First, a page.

The Russian Military on May 9 launched major strikes on the Ukrainian Capital Kiev, coinciding with Victory Day celebrations held across Russia to mark 78 years since the Soviet Union’s defeat of Nazi Germany. The strikes are reportedly the largest to have been launched on the Ukrainian city since the Second World War, and involved deployments of Tu-22M3 heavy bombers using Kh-22 cruise missiles – a Soviet anti ship weapon which the Russian Military continued to store in very large numbers despite no longer producing it. The missiles have played a central role in Russian strikes on Ukrainian cities due to the sheer quantities which the Russian Air Force fields, as well as their age meaning they were set to be removed from service around 2025 and can thus be expended more freely than other newer missile classes. Ukrainian officials have frequently lamented that the missiles, which were designed to bypass the multi layered air defences surrounding American aircraft carrier groups during the Cold War, are effectively impossible to intercept, with their large 950kg warheads causing tremendous damage.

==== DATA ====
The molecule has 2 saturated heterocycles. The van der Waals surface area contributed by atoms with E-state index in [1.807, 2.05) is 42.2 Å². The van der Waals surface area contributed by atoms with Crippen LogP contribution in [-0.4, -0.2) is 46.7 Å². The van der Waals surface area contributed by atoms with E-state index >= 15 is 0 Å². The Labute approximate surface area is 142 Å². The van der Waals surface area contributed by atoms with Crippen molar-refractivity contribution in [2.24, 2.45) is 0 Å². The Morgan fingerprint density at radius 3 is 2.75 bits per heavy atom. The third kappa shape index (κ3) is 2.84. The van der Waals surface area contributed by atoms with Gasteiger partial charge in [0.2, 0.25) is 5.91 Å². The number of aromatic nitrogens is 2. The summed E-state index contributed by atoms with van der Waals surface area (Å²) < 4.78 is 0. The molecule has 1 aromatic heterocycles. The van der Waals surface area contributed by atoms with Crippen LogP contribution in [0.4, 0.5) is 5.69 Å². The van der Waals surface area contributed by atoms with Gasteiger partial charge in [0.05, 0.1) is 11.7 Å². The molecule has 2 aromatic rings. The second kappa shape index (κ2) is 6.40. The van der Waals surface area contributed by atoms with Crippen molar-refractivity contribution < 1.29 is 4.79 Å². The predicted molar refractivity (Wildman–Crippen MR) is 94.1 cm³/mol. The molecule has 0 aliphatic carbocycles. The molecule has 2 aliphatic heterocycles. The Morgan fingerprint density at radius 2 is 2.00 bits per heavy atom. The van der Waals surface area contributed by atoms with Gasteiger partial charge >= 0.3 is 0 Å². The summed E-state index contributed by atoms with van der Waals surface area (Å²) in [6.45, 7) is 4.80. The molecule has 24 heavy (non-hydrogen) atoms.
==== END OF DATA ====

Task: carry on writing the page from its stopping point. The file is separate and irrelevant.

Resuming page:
Alongside the Kh-22 missiles, Iranian supplied Shahed 136 drones played a major role in the May 9 strike with Ukrainian sources claiming that 26 of the aircraft were used for attacks on Kiev. The delta wing aircraft began to appear on the frontlines and play a major role in the war in September, striking key targets in Odessa including the headquarters of a Ukrainian naval facility as well as being used against frontline positions such as artillery batteries. The assets have provided a much lower cost alternative to strikes using Russia’s indigenous ballistic or cruise missiles. Shahed 136s use their explosive laden bodies as payloads, hence gaining them the name ‘kamikaze’ or ‘suicide’ aircraft, and are conceptually a hybrid between an unmanned aircraft and a cruise missile. Strikes on Ukrainian cities follow an attempted drone strike on Moscow targeting the residence President Vladimir Putin on the night of May 2, but are far from unprecedented. Previous Russian strikes on key infrastructure have placed a greater burden on Kiev’s Western backers in terms of provision of relief supplies, and raised the real possibly that major cities could become unliveable and need to be abandoned.